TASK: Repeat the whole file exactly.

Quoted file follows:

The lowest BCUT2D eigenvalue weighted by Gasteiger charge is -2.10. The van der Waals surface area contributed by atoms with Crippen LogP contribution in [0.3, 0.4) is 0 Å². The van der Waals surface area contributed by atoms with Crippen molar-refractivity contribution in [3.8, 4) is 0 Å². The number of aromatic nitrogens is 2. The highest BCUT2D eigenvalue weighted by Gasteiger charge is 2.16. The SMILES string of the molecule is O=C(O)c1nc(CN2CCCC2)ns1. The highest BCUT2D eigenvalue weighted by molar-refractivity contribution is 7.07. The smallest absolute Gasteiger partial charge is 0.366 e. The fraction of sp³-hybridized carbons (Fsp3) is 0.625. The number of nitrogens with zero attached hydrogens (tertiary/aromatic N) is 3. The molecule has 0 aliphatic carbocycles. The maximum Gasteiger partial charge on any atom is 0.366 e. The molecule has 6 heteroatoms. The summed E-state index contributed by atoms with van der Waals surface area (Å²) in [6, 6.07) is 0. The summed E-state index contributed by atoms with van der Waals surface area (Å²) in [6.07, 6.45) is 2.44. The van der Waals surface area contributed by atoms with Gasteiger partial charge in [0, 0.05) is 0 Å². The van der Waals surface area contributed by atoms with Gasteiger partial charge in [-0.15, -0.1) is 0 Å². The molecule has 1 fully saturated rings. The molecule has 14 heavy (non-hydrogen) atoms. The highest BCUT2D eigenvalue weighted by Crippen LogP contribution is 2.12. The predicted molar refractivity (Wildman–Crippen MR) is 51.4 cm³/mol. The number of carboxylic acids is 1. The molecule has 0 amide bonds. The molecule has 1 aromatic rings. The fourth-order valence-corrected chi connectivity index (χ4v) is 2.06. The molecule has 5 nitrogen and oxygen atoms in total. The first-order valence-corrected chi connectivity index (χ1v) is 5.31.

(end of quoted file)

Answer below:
The lowest BCUT2D eigenvalue weighted by Gasteiger charge is -2.10. The van der Waals surface area contributed by atoms with Crippen LogP contribution in [0.3, 0.4) is 0 Å². The van der Waals surface area contributed by atoms with Crippen molar-refractivity contribution in [3.8, 4) is 0 Å². The number of aromatic nitrogens is 2. The highest BCUT2D eigenvalue weighted by Gasteiger charge is 2.16. The SMILES string of the molecule is O=C(O)c1nc(CN2CCCC2)ns1. The highest BCUT2D eigenvalue weighted by molar-refractivity contribution is 7.07. The smallest absolute Gasteiger partial charge is 0.366 e. The fraction of sp³-hybridized carbons (Fsp3) is 0.625. The number of nitrogens with zero attached hydrogens (tertiary/aromatic N) is 3. The molecule has 0 aliphatic carbocycles. The maximum Gasteiger partial charge on any atom is 0.366 e. The molecule has 6 heteroatoms. The summed E-state index contributed by atoms with van der Waals surface area (Å²) in [6, 6.07) is 0. The summed E-state index contributed by atoms with van der Waals surface area (Å²) in [6.07, 6.45) is 2.44. The van der Waals surface area contributed by atoms with Gasteiger partial charge in [0, 0.05) is 0 Å². The van der Waals surface area contributed by atoms with Gasteiger partial charge in [-0.15, -0.1) is 0 Å². The molecule has 1 fully saturated rings. The molecule has 14 heavy (non-hydrogen) atoms. The highest BCUT2D eigenvalue weighted by Crippen LogP contribution is 2.12. The predicted molar refractivity (Wildman–Crippen MR) is 51.4 cm³/mol. The number of carboxylic acids is 1. The molecule has 0 amide bonds. The molecule has 1 aromatic rings. The fourth-order valence-corrected chi connectivity index (χ4v) is 2.06. The molecule has 5 nitrogen and oxygen atoms in total. The first-order valence-corrected chi connectivity index (χ1v) is 5.31.